- Cape businessman known for starting NARS dies at 49 (2/23/17)9
- Apparent punch at girls basketball game propels lawmaker into action (2/21/17)4
- Business notebook: Owners ready to roll out the Barrel 131 (2/20/17)7
- Japanese restaurant up and running; owner surprised by fondness of sushi here (2/24/17)1
- SoutheastHEALTH, Washington University School of Medicine announce collaboration (2/24/17)21
- Missouri bill would limit transgender school bathroom access (2/22/17)48
- City issues precautionary boil order near Arena Park (2/23/17)
- Annual father-daughter dance provides some fun bonding time (2/19/17)1
- $22M bond issue would alter Jackson schools (2/22/17)13
- Former KFVS12 reporter talks about recovery from eating disorder (2/23/17)11
Colo. judges say state courts lack jurisdiction over fetuses
DENVER -- Colorado judges can't use child neglect laws to protect fetuses, but they can issue contempt charges against pregnant women, an appeals court ruled.
The court Thursday upheld a ruling by Fremont County District Judge Julie Marshall that dismissed the county's neglect proceeding against a pregnant woman who was using methamphetamine.
The county filed a dependency and neglect petition seeking to intervene to protect the health of the fetus. The petition said the child resided with the mother and was dependent or neglected as a result of the mother's drug use.
Marshall agreed with the mother shortly before the baby was born that the court had no jurisdiction and dismissed the county's petition.
The ruling did not identify the woman or her child, who was born last summer. The woman's attorney did not immediately return a call.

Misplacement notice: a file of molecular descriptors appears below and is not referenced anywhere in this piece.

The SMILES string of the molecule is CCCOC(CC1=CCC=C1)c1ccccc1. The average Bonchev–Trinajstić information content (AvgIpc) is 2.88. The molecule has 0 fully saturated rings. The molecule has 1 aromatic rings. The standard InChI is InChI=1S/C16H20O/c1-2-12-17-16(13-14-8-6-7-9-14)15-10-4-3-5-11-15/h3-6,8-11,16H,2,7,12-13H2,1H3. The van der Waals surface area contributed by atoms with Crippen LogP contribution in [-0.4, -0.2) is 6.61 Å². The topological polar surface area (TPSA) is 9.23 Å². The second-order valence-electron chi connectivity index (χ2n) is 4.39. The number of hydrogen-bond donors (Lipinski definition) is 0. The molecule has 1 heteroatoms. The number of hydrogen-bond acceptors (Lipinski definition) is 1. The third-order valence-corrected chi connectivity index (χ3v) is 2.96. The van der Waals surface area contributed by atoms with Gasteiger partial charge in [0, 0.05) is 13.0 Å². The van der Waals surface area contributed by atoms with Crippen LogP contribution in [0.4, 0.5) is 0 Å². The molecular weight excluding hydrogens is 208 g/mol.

A 1923 state law defined child as a person under 18 years old. For dependency and neglect matters, the definition extended to the time of conception and through pregnancy. The law was amended in 1967 to define child simply as a person under 18 years old.
The ruling said the 1967 change had the effect of applying dependency and neglect petitions to a child only after birth.
Nothing else in state law can expand the definition of child for dependency and neglect proceedings to include a fetus, the ruling said.
"There are no remedies in the (Colorado Children's) Code appropriate to an unborn child or designed to restrict the conduct of a pregnant woman," the ruling said.
The appeals court said a contempt charge is the only remedy Colorado courts have to punish pregnant women who ignore a court order to stop taking illegal drugs or engaging in other harmful activity.
Most state courts around the country also lack jurisdiction in dependency and neglect proceedings involving a fetus, the court said.